The micro-financiers were in agreement with the report, saying several amendments to the law were needed to address emerging bottlenecks.
“Most institutions are not able to meet those requirements because of cost; you can’t transform without Sh10 million and for most institutions their capital base is less than Sh50 million,” said Association of Microfinance Institutions (AMFI) CEO, Benjamin Nkungi.
Mr Nkungi said that institutions that set up as DTMs from the onset were not having a problem complying with the regulatory requirements, but those seeking to convert were bearing the brunt of the new laws. Newly set up DTMs include Remu and Uwezo DTM, with the latter being a community-based institution.
The ones that have converted have declared a drop in earnings in the first year of operation owing to high costs of conversion. Faulu Kenya was the first to convert to deposit taking in 2008, a venture that pushed them to losses of Sh130 million by end of 2010.
The conversion process also cut the net earnings of KWFT to Sh321 million from Sh676 million.
Since introduction of the DTM rules in 2008, CBK has amended them to allow for the use of the outlets that existed before the conversion as business units, said Mr Nkongi.
To ensure protection of customer funds, especially in the microfinance segment whose risk exposure is considered to be high, the Central Bank has been demanding higher reporting standards and loan provisioning from the lenders.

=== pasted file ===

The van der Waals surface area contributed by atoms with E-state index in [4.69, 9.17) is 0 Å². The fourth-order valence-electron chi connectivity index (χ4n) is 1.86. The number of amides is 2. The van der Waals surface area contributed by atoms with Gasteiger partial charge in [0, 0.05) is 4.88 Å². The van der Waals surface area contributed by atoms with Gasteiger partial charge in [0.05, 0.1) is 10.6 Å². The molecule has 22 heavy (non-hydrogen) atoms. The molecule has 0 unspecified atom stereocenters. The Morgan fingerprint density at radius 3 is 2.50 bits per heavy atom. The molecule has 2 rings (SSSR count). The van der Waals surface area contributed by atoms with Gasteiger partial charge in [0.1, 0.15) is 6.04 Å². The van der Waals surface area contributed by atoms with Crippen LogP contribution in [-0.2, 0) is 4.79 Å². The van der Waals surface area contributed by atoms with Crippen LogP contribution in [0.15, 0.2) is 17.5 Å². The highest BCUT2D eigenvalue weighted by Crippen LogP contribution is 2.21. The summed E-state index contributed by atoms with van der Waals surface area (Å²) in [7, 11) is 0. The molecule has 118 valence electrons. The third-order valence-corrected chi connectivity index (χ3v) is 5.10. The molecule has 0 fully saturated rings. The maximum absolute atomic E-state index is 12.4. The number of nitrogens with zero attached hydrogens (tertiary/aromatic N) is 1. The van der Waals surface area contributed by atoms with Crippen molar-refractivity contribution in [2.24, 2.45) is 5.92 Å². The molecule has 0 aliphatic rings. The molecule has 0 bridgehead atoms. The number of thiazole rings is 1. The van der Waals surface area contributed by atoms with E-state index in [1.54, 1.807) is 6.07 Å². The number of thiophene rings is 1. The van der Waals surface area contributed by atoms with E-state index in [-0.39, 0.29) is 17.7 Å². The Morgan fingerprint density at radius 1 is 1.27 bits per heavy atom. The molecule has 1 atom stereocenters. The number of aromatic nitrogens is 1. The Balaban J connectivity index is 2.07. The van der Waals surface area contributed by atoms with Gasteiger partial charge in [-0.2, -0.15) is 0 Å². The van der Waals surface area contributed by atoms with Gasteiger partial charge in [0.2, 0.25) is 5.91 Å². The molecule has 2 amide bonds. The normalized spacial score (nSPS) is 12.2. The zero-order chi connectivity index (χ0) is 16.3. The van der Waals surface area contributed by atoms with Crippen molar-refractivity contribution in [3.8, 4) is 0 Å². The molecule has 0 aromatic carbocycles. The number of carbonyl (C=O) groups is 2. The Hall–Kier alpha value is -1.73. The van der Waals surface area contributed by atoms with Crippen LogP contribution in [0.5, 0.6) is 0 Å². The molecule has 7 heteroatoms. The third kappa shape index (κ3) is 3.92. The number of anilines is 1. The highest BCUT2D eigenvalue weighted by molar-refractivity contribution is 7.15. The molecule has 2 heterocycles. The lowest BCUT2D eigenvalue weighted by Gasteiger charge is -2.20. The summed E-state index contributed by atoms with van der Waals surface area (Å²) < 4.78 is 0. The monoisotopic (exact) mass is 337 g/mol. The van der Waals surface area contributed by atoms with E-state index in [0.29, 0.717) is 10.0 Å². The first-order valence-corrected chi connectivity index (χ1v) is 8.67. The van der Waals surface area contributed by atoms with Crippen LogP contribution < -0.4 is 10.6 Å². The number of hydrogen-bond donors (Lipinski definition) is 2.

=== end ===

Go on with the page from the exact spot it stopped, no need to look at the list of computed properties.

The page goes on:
While DTMs are supposed to classify a loan that is not serviced for more than three months as a loss, the banks have six months to provide for the same.
“Yes you are trying to meet stringent rules, but it is good to determine the strength of the industry. We appreciate that when entering the financial sector there is need to interrogate those coming on board,” said Michael Gichohi, managing director of Uwezo DTM.
Mr Nkungi also said that limitation of shareholding for individuals or an organisation to 25 per cent is an impediment as most of the micro-finances were ran by NGO’s or individuals.
The rule, which is similar to regulations in the commercial banking sector, is intended to safeguard against domination by single individuals, which could weaken corporate governance standards.
“Existing shareholders are having problems getting new shareholders to come in with same financial muscle,” said the association executive.
By Bedah Mengo, Xinhua
The micro-finance sector in Kenya has become synonymous with women as many continue to seek services from the industry that is growing fast in the East African country.
According to the Association of Micro-Finance Institutions (AMFI), there are 52 institutions registered under the umbrella body in Kenya, compared with less than five in the 1990s. Many other organizations are also seeking to be registered.
The Central Bank of Kenya (CBK) also said the microfinance sub-sector has achieved tremendous growth in the past decade.
The growth has been attributed to women, who are the chief beneficiaries of loans and other financial services offered by micro-finance institutions.
Joan Mwikali, the leader of a women’s group belonging to Kenya Women Holding (KWH), an offshoot of the micro finance institution that offers them formal banking, told Xinhua that over 90 percent of KWH’s 500,000 members are women.